A new VFX industry initiative aims to plug a vital information gap even cinematographers were unaware of
By Mark Ramshaw
Time and again we hear that visual effects work is no longer some mere after-thought, but rather an integral part of the filmmaking process. And indeed the ‘fix it in post’ mantra of old has been replaced by close collaboration between filmmakers and digital artists, right from pre-production through to final shot delivery. Except it hasn’t, at least not entirely.
No proper system in place
While generous on-set access during live shoots now generally ensures vfx artists are able to place green/blue screens where necessary, take scene measurements, grab high dynamic range environment data, and sometimes even perform 3D topology scans, there is still – it transpires – no proper system in place for handing over accurate on-set camera data!
Perhaps most surprising of all is the fact that professional cinematographers were completely unaware that reliable data was never usually handed over, at least until Rob Bredow, chair of the Visual Effects Society Technology Committee, gave a presentation to the American Society of Cinematographers outlining a proposed solution to the problem.
Spearheaded by Sony Pictures Imageworks and backed by 10 other studios including Weta Digital and Disney Feature Animation, the VES initiative aims to establish a standard format and range of data types desired by visual effects artists and which could ultimately be accurately recorded on set. Until now, the valuable metadata is actually lost when camera footage is transcoded and there’s been no standard way to record the original non-encoded camera metadata, even in note form.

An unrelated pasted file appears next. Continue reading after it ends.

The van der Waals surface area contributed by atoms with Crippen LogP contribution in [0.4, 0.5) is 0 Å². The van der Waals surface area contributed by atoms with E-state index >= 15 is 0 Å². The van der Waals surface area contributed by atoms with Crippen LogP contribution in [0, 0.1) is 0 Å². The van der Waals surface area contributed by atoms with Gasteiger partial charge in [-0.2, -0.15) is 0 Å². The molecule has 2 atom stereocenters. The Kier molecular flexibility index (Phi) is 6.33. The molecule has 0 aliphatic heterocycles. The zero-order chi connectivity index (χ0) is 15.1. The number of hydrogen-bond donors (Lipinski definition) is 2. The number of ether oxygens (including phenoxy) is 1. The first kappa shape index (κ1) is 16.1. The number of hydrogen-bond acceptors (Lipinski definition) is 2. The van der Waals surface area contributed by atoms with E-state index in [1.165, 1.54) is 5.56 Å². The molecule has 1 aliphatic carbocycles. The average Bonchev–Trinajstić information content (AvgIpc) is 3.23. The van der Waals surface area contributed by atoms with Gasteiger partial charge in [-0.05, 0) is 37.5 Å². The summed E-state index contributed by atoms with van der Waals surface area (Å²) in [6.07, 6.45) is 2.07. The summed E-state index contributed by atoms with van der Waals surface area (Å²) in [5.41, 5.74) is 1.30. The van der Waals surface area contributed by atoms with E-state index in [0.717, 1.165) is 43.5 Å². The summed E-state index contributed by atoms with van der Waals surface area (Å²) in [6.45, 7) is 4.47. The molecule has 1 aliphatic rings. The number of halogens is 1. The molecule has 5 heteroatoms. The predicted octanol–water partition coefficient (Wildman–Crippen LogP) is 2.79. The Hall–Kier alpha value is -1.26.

Open source file format
At the outset, the initiative simply aims to establish an open source file format suitable for all types of filming (including multicamera, analogue and digital, and stereo 3D shoots), enabling the development of note recording tools for iPad, Android and so on. Further down the road, it’s hoped that on-set technology vendors and film project data management companies will support the standard, helping to automate the entire process. In the latter field, Shotgun Software and 5th Kind have already jumped on board.
You can visit http://camerareports.org/ to find out more or to get directly get involved with its development.
By Mark Ramshaw